Senior couple with hearing loss drinking morning coffee together

Many aspects of your daily life can be impacted by Hearing Loss. Neglected hearing loss, for example, can impact your professional life, your favorite hobbies, and even your relationships. For couples who are coping with hearing loss, communication can become strained. This can cause increased stress, more disputes, and even the development of animosity. In other words, left unchecked, hearing loss can negatively affect your relationship in significant ways.

So how are relationships impacted by hearing loss? In part, these difficulties arise because the individuals aren’t aware of the hearing loss. Hearing loss typically is, after all, a slowly advancing condition. Communication might be strained because of hearing loss and you and your partner might not even be aware it’s the root of the problem. This can result in both partners feeling alienated and can make it hard to find workable solutions.

Relationships can be helped and communication can begin to be mended when hearing loss is diagnosed and couples get practical solutions from us.

Can relationships be impacted by hearing loss?

When hearing loss is in the early phases, it’s difficult to detect. This can result in significant misunderstandings between couples. The following common problems can develop as a result:

  • Feeling ignored: When someone doesn’t respond to what you say, you’re likely to feel ignored. When one of the partners has hearing loss but is oblivious of it, this can often take place. The long-term health of your relationship can be severely put in jeopardy if you feel like you’re being dismissed.
  • Intimacy may suffer: In many relationships, communication is the foundation of intimacy. This can cause a rift to build up between the partners. As a result, hearing loss might introduce friction throughout the relationship, leading to more frustration and tension.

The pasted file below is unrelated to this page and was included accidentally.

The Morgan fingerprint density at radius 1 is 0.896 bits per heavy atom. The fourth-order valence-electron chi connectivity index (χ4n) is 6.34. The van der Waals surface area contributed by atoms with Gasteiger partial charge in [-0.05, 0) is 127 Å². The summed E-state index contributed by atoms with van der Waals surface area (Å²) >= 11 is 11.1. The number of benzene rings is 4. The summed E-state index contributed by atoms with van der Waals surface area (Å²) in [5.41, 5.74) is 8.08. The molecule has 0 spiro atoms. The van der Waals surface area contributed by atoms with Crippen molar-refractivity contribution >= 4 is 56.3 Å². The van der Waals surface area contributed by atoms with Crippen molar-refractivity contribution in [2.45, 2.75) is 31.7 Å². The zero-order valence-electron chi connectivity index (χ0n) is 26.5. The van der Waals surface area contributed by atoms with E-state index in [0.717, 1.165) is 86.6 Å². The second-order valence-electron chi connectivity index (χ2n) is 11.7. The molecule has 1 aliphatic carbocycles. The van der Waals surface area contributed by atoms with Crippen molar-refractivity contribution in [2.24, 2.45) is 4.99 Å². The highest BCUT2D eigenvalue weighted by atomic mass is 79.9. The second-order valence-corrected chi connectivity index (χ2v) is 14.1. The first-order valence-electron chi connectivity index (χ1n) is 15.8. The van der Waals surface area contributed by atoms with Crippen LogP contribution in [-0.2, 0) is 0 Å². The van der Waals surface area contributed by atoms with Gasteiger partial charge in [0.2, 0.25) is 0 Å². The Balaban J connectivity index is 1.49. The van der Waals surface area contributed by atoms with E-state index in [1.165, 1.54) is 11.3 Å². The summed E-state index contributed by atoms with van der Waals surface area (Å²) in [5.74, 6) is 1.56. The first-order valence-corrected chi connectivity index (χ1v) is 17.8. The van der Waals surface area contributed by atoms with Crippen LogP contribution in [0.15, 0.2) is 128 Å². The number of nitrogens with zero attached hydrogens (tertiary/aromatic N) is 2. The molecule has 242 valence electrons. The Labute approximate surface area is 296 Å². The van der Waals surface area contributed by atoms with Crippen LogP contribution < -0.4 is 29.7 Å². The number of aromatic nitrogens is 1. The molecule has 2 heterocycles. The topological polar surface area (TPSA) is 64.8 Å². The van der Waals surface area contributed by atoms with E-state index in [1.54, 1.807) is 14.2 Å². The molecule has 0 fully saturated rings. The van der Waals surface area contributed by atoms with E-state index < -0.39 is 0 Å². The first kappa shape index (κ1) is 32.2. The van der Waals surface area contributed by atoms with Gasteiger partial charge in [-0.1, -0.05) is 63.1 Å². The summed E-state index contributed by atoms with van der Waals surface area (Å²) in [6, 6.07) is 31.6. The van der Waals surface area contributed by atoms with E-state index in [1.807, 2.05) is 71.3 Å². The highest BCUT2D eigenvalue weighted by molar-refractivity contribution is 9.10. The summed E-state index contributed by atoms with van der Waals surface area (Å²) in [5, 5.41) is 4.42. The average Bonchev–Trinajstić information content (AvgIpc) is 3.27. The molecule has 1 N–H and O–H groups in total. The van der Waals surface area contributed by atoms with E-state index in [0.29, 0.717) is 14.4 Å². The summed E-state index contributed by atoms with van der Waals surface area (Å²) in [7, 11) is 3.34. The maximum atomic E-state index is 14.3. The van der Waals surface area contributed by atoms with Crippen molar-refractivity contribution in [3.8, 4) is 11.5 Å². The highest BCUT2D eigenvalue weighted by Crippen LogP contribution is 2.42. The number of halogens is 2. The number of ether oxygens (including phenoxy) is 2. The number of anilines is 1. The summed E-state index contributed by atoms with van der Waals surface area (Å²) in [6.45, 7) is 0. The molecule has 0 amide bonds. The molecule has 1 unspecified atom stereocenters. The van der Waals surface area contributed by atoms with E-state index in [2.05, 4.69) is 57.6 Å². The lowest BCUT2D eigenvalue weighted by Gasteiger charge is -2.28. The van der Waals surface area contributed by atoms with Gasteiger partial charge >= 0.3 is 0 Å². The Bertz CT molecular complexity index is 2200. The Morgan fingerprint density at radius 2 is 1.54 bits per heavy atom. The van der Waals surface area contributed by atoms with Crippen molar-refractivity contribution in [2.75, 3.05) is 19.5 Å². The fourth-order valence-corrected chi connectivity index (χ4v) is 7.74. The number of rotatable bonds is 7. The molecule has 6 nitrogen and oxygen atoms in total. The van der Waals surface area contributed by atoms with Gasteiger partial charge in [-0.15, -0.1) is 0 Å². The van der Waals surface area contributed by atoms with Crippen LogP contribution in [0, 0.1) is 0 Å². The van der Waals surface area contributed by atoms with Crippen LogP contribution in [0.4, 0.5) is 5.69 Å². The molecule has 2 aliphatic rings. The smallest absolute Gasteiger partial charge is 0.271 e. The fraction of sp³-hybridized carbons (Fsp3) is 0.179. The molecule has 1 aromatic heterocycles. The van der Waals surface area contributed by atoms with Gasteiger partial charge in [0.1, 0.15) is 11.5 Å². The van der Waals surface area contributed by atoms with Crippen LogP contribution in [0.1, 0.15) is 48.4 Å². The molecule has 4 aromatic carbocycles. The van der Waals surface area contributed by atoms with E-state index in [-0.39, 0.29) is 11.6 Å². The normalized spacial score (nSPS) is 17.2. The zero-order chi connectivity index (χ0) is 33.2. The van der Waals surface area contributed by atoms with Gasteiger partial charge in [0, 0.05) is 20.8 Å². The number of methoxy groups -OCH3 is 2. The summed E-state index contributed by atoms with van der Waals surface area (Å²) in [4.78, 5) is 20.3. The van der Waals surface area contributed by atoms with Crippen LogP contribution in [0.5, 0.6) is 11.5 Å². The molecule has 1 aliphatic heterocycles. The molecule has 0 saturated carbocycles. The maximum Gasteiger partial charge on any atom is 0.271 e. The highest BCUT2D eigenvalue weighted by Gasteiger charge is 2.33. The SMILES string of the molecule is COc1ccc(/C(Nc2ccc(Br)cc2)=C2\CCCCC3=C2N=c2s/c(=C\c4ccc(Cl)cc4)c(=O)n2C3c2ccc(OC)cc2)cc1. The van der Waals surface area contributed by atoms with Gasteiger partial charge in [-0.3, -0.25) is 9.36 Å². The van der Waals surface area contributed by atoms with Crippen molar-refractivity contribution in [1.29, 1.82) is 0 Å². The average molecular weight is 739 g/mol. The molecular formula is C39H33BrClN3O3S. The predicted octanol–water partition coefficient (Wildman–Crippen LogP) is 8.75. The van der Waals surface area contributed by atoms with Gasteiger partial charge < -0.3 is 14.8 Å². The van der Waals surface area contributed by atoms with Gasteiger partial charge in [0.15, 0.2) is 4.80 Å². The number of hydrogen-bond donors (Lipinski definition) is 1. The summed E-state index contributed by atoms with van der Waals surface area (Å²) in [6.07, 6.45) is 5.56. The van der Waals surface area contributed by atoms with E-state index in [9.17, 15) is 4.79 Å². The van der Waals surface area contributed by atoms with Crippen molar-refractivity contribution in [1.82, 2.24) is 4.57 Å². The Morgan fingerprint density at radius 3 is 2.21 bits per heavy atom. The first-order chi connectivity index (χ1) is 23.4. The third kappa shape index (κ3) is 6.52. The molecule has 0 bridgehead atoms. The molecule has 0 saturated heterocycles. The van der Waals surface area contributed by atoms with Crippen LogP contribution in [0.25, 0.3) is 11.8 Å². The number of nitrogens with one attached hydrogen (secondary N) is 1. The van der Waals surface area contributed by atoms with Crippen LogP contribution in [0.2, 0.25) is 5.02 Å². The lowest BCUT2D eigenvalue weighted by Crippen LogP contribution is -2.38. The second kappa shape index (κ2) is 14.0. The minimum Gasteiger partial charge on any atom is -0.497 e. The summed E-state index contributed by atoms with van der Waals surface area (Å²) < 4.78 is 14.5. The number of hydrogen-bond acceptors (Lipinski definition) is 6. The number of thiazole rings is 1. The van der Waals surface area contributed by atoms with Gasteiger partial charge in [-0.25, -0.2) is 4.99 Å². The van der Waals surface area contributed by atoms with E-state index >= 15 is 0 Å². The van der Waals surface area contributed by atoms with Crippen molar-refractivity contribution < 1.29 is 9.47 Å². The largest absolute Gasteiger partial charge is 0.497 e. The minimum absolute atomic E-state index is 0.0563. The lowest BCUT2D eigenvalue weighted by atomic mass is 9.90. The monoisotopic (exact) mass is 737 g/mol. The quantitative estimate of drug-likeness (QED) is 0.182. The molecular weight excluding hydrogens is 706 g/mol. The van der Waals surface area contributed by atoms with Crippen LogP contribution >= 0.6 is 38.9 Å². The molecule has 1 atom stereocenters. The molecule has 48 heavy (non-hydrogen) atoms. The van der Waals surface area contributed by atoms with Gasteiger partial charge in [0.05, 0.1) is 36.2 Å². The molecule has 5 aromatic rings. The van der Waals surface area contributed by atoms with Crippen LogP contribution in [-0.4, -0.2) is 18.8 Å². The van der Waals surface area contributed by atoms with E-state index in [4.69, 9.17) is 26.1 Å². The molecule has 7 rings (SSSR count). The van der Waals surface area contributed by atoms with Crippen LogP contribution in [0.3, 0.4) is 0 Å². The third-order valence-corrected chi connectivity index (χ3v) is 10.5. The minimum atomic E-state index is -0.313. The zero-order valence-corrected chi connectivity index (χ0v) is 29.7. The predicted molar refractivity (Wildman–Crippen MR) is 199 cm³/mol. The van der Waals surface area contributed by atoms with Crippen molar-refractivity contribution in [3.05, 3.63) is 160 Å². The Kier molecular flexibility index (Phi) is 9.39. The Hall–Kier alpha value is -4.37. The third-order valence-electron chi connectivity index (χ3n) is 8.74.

• Arguments: Arguments are pretty common in pretty much all relationships. But arguments will be even more frustrating when one or both partners are dealing with hearing loss. For some couples, arguments will erupt more often because of an increase in misunderstandings. For others, an increase in arguments could be a result of changes in behavior (for instance, increasing the volume on the television to painful levels).
  • Couples often mistake hearing loss for “selective hearing”: Selective hearing is what happens when someone hears “we’re having cake for dessert” very clearly, but somehow doesn’t hear “we need to take out the garbage before we eat”. In some instances, selective hearing is a conscious behavior, in other cases, it’s quite unintended. One of the most frequent effects of hearing loss on a spouse is that they might start to miss words or certain phrases will seem garbled. This can often be mistaken for “selective hearing,” resulting in resentment and tension in the relationship.

Often, this friction begins to happen before any actual diagnosis of hearing loss. Feelings of resentment may be worse when parties don’t suspect hearing loss is the root issue (or when the partner with hearing loss insists on ignoring their symptoms).